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Books Books 1 - 10 of 165 on Come, you spirits That tend on mortal thoughts, unsex me here, And fill me, from....
" Come, you spirits That tend on mortal thoughts, unsex me here, And fill me, from the crown to the toe, top-full Of direst cruelty... "
The works of Samuel Johnson, LL.D.: With An essay on his life and genius - Page 85
by Samuel Johnson - 1810
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Macbeth. King John

William Shakespeare, Samuel Johnson, George Steevens, John Bell - 1788
...MALONE. 348. IVhichfale and m/taftyiical aid doth seem To have tkee crown' 'd withal. ] The crown to to which fate destines thee, and which preternatural agents endeavour to bestow upon thee. WARBURTON. Metaphysical, in our author's time, seems to have had no other meaning than supernatural....
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The Works of Samuel Johnson: LL.D. In Fourteen Volumes, Volume 14

Samuel Johnson - English literature - 1788 - 558 pages
...read feek. The crown to which fate deftines thee, and which preternatural agents endeavour to beftow upon thee. The golden round is the diadem. , . , NOTE XIV. Lady Macbeth. /^ OME all you fpirits y~s That tend on mortal thoughts, unfex me here, And fill me from the crown...
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Troilus and Cressida. Othello

William Shakespeare, Samuel Johnson, George Steevens, John Bell - 1788
...accomplishes by the exertion only of his own resolution, act i. line 361. - Come, you spirits ! Thattendon mortal thoughts, unsex me here, And fill me from the crown to the toe, top-full Of direst cruelty ! make thick my blood, Stop up the access and passage to remorse...
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A dissertation upon the Greek comedy, translated from Brumoy. General ...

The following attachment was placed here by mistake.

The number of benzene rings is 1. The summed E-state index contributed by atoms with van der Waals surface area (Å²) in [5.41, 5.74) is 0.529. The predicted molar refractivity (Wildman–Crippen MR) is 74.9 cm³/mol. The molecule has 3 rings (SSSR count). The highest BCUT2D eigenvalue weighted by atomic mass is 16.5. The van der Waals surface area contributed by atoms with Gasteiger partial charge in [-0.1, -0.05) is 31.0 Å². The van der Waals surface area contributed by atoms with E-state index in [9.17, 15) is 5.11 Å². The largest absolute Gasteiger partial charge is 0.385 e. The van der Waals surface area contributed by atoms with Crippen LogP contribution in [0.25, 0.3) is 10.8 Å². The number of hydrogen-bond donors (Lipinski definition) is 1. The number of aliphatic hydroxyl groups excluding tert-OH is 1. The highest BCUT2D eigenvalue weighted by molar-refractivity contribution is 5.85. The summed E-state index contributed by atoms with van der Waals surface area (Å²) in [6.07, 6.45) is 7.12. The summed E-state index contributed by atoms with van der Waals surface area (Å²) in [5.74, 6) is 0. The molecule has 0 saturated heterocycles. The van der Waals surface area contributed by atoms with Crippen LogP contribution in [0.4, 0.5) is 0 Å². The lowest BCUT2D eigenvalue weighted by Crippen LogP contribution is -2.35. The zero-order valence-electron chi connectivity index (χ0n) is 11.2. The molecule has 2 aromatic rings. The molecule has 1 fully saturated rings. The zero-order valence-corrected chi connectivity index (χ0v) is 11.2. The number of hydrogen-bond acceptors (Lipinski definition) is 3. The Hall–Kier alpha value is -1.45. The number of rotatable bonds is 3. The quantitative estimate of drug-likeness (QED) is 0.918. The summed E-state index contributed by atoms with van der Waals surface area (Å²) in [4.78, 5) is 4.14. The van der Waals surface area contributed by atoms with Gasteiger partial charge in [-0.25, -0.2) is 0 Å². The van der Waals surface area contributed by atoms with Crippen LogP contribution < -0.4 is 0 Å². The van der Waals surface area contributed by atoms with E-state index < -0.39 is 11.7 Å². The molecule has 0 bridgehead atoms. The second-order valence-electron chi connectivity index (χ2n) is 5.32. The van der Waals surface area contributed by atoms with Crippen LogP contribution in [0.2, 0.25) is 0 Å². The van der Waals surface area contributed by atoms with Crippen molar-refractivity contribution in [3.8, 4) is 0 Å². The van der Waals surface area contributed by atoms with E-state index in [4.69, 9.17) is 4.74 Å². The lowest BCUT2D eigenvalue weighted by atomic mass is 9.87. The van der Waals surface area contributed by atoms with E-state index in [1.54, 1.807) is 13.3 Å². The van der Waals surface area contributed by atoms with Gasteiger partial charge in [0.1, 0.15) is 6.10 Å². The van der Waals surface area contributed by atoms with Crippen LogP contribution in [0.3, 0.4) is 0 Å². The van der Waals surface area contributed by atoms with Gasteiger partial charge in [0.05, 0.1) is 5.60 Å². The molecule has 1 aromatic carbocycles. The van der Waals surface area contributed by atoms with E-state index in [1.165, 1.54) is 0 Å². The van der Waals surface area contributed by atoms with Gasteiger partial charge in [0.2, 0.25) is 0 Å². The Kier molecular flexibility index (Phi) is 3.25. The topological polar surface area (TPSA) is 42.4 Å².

Samuel Johnson, Arthur Murphy - 1792
...readfeek, The crown to which fate deftines thee, and which preternatural agents endeavour to beftow upon thee. The golden round is the diadem. NOTE XIV. Lady Macbeth. \*t OME all you fpirits That tend on mortal thoughts, unfex me here, And fill me from the crown to...
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The works of Samuel Johnson

Samuel Johnson - 1801
...read/ft1^ The crown to which fate deftines thee, and which pre-- ternatural agents endeavour to beftow upon thee. The golden round is the diadem. NOTE XIV. Lady Macbeth. vj OME all you fpirits That tend on mortal thoughts, unfex me here, And fill me from the crown to th'...
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The Works of Samuel Johnson, LL.D.

Samuel Johnson, Arthur Murphy - 1801
...directs us to r The crown to which fate deftines thee, and which preternatural agents endeavour to beftow upon thee. The golden round is the diadem. NOTE XIV. Lady Macbeth. \^io ME all you fpirits That tend on mortal thoughts, unfex me here, And fill me from the crown to...
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The British essayists; with prefaces by A. Chalmers

British essayists - 1803
...introduces a new personage on the scene, his accomplice and wife : she thus developes her own character Come, all you spirits, That tend on mortal thoughts, unsex me here, And fill me from the crown to the toe topful Of direst cruelty ; make thick my blood, Stop up the access and passage to remorse,...
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The Plays of William Shakespeare, Volume 3

William Shakespeare, George Steevens, Nicholas Rowe, Samuel Johnson - 1803
...hoarse, [Exit Attendant. That croaks the fatal entrance of Duncan Under my battlements. Come, come, you spirits That tend on mortal thoughts, unsex me here; And fill me, from the crown to the toe, top-full Of direst cruelty ! make thick my blood, Stop up the access and passage to remorse;...
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The plays of William Shakspeare, pr. from the text of the corrected copy ...

William Shakespeare - 1805
...raven himself is hoarse,5 [Exit Attendant. 4 the golden round, Which fate and metaphysical aid ] The crown to which fate destines thee, and which preternatural...bestow upon thee. The golden round is the diadem. Metaphysical, which Dr. Warburton hasjustly observed, means something supernatural, seems, in our author's...
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The Plays of William Shakespeare : Accurately Printed from the ..., Volume 4

William Shakespeare, George Steevens - 1805
...{Exit Attendant. the golden round, Which fate and metaphysical aid ] The crown to which fete destines thee, and which preternatural agents endeavour...bestow upon thee. The golden round is the diadem. Metaphysical, which Dr. Warburton has justly observed, means something supernatural, seems, in our...
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